Insulin resistance (IR) is believed to be the underlying mechanism of metabolic syndrome and type 2 diabetes mellitus (DM). Recently, a few studies have demonstrated that phthalates could cause oxidative stress which would contribute to the development of IR. Therefore, we evaluated whether exposure to phthalates affects IR, and oxidative stress is involved in the phthalates-IR pathway.
We recruited 560 elderly participants, and obtained blood and urine samples during repeated medical examinations. For the determination of phthalate exposure, we measured urinary levels of mono-(2-ethyl-5-hydroxyhexyl) phthalate (MEHHP) and mono-(2-ethyl-5-oxohexyl) phthalate (MEOHP) as metabolites of diethylhexyl phthalates (DEHP), and mono-n-butyl phthalate (MnBP) as a metabolite of di-butyl phthalate (DBP). Malondialdehyde (MDA), an oxidative stress biomarker, was also measured in urine samples. We measured serum levels of fasting glucose and insulin, and derived the homeostatic model assessment (HOMA) index to assess IR. A mixed-effect model and penalized regression spline were used to estimate the associations among phthalate metabolites, MDA, and IR.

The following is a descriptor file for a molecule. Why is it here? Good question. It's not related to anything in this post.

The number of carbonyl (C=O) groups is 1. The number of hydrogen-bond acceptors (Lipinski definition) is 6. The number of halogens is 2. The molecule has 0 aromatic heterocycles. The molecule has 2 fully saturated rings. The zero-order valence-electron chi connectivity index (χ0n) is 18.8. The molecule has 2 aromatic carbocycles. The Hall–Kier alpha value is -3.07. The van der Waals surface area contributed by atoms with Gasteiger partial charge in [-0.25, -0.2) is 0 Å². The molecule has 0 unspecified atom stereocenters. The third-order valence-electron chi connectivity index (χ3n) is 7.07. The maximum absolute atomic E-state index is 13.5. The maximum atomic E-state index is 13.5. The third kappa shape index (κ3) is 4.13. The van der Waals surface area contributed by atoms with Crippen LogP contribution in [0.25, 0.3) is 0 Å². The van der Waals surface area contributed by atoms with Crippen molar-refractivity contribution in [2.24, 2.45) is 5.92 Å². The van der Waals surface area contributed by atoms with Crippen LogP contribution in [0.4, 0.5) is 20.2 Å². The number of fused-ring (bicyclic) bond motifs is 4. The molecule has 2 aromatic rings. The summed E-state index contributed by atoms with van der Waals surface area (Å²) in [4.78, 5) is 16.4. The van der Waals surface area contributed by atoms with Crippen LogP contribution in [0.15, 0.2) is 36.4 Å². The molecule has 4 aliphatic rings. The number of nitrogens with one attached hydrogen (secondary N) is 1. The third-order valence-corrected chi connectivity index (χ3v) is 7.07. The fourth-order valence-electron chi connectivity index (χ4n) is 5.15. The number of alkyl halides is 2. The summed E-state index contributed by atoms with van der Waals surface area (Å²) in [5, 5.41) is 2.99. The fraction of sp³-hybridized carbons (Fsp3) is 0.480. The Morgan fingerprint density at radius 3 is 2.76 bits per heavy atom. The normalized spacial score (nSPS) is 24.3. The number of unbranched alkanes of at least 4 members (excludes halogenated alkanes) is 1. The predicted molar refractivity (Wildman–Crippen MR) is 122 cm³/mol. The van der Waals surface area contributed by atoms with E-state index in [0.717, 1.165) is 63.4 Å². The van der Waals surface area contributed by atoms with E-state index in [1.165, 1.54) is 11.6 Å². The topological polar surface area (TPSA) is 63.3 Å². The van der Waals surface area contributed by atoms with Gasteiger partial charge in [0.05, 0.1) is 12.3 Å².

The molar sum of MEHHP and MEOHP (∑DEHP) were significantly associated with HOMA (β = 0.26, P = 0.040), and the association was apparent among participants with a history of DM (β = 0.88, P = 0.037) and among females (β = 0.30, P = 0.022). However, the relation between MnBP and HOMA was not found. When we evaluated whether oxidative stress is involved in increases of HOMA by ∑DEHP, MDA levels were significantly associated with increases of ∑DEHP (β = 0.11, P<0.001) and HOMA (β = 0.49, P = 0.049).
Our study results suggest that exposure to DEHP in the elderly population increases IR, which is related with oxidative stress, and that participants with a history of DM and females are more susceptible to DEHP exposure.